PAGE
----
One conspiracy theory mentioned on talk radio originated from Lady Gaga’s Golden Bird brooch at Biden’s inauguration. Some spreading this claim noted a similar brooch once worn by Claudia López Hernández, the first openly gay mayor of Bogotá, Colombia, indicating that the new president was working with foreign leftists.
“They’re not going to stop. They’re going to double it,” Perez-Verdia said of the misinformation.
Critics argue that social media companies such as Facebook, Instagram and WhatsApp owner Meta have focused more on removing or fact-checking misinformation in English than in other languages such as Spanish.
Facebook’s own documents leaked Frances Hogen, a former Facebook employee turned whistleblower earlier this year, echoes those concerns. Haugen said the company spends 87 percent of its misinformation budget on US content — a figure that Meta spokesman Kevin McAllister said is “out of context.”
An internal Facebook memo written in March revealed The company’s ability to detect anti-vaccine rhetoric and misinformation in non-English comments was “basically non-existent”.
Last year, for example, Instagram and Facebook banned “#plandemic,” a hashtag associated with videos filled with COVID-19 conspiracy theories. Yet users were spreading misinformation across platforms using “#plandemia,” the Spanish version of the hashtag, until last month.
an analysis Last year, pro-leftist group Avaaz, which tracks misinformation online, also found that Facebook failed to flag 70% of Spanish-language misinformation about COVID-19, compared to only 29% of such information in English.
McAllister said the company removes false Spanish-language claims about voter fraud, COVID-19 and vaccines. Four news outlets, including The Associated Press, also fact-check the Spanish-language lies circulating around American content on Instagram and Facebook.
Meanwhile, researchers from the non-biased Global Disinformation Index estimated That Google will make $12 million this year from ads on websites that promote COVID-19 propaganda in Spanish. “Google has stopped serving ads on most of the pages shared in the report,” company spokesman Michael Aciman said in an email.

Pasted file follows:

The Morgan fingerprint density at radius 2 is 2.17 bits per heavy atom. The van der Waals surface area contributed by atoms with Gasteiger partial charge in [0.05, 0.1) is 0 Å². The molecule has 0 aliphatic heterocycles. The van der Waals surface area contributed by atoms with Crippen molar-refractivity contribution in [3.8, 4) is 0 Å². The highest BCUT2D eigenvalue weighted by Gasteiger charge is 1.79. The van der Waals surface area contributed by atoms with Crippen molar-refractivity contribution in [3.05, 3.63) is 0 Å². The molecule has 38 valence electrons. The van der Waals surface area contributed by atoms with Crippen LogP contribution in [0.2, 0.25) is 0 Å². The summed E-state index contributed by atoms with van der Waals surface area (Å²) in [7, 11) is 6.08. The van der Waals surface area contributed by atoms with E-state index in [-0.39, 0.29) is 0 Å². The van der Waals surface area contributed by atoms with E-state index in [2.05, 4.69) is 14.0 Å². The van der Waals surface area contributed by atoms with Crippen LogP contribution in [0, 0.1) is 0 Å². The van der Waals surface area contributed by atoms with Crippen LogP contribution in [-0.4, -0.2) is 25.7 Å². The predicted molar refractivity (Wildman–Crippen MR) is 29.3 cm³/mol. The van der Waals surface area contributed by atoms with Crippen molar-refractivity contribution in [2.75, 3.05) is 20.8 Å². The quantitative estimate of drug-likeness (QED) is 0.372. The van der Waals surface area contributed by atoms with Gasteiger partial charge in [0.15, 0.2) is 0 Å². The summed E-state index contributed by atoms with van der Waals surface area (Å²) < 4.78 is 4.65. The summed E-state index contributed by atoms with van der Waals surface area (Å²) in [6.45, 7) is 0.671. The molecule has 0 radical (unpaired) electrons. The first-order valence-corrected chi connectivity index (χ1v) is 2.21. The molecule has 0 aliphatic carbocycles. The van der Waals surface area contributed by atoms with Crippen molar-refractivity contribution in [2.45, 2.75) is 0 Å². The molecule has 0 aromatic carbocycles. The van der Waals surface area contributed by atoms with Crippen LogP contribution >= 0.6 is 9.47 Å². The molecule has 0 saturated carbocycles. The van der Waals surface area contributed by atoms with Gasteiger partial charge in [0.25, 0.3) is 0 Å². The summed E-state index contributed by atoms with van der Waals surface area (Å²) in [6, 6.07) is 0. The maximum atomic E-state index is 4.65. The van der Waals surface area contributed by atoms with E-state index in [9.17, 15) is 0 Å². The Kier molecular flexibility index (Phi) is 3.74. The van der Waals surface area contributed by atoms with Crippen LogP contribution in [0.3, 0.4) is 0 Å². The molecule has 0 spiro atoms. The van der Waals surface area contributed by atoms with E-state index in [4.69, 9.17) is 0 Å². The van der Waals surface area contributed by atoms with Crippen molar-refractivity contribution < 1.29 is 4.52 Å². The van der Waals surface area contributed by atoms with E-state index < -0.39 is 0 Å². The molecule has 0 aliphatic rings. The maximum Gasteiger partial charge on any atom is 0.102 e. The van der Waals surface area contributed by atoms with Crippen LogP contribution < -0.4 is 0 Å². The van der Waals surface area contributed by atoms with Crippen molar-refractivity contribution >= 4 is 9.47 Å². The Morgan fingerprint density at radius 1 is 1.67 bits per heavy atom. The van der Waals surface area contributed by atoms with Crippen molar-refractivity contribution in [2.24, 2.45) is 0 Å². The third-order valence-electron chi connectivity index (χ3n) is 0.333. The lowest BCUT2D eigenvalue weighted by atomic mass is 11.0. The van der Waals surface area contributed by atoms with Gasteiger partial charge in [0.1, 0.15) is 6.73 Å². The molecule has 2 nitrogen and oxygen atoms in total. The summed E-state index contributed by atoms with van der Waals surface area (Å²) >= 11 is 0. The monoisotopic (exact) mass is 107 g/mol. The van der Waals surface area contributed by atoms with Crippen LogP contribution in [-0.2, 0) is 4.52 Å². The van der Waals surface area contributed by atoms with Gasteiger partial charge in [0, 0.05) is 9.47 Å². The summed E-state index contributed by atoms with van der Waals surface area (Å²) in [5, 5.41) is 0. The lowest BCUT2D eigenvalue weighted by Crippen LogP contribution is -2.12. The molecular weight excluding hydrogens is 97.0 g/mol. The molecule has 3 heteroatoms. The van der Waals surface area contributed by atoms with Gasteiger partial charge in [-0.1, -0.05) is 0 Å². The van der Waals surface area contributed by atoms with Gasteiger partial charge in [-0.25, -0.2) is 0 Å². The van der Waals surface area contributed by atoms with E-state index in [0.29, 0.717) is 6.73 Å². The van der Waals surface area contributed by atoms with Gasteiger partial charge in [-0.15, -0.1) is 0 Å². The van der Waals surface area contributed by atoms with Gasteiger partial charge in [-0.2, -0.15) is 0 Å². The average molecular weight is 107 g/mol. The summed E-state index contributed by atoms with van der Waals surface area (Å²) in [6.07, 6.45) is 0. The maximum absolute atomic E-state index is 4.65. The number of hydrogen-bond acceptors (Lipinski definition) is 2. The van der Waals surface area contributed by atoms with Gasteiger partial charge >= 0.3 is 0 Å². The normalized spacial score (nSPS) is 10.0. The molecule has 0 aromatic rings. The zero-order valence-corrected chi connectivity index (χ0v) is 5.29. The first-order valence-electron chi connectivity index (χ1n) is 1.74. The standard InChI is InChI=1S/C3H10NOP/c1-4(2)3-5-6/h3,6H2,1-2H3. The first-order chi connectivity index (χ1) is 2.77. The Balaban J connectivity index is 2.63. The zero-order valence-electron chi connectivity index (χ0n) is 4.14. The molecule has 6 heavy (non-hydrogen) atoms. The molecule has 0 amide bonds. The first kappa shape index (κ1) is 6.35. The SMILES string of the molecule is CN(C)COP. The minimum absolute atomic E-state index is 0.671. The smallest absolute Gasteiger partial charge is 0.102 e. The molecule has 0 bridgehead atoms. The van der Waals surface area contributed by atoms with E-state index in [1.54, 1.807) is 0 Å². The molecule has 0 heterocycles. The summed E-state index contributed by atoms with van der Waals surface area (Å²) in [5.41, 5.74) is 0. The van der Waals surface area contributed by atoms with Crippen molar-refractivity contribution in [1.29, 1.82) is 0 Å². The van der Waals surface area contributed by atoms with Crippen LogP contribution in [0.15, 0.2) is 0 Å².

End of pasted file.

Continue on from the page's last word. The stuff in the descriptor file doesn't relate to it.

“Spanish-language misinformation campaigns are absolutely exploding on social media platforms like Facebook, WhatsApp, etc.,” New York Democratic Rep. Alexandria Ocasio-Cortez, one of the party’s top progressive voices, tweeted After the November 2 election.
That explosion has been fueled in part by the US-Latin America feedback loop that perpetuates lies.
Misinformation originating on American websites is sometimes translated by social media pages in Latin American countries such as Colombia and Venezuela. Inaccuracies are shared back via YouTube videos or messaging apps with Spanish speakers in expatriate communities such as Miami and Houston.
According to an October Nielsen report, those lies are more likely to reach US Latinos because they spend more time on sites like YouTube, WhatsApp, Instagram and Telegram.,
“We see YouTube accounts or radio stations churning out completely false or misinformation that they pick up from fringe US outlets,” Mantel said.
Some are working to fill the void of credible information in those communities.
Oakland, Calif., news service El Timpano delivers a text message of local news in Spanish to about 2,000 subscribers each week. Madeleine Blair, who launched El Timpano, said subscribers can text back with questions the staff works to answer.
The news service has asked more than 1,500 questions in the past year, including those about fraudulent COVID-19 cures.
“We really moved forward because it was clear that the communities we were serving were most in need of basic public health information,” Blair said. And that information was not reaching them.
Others have urged the government to play a role of surveillance. Federal Trade Commission Commissioner Rebecca Kelly Slaughter, a Democrat, said the regulator could see disparities in how Big Tech monitors English-language propaganda compared to other languages.
“The first thing I think we need to investigate,” Slaughter said during a panel with lawmakers in November.
Associated Press writers Marcos Martínez Chacón in Monterrey, Mexico, Abril Mulato in Mexico City and Marcy Gordon in Washington contributed to this report.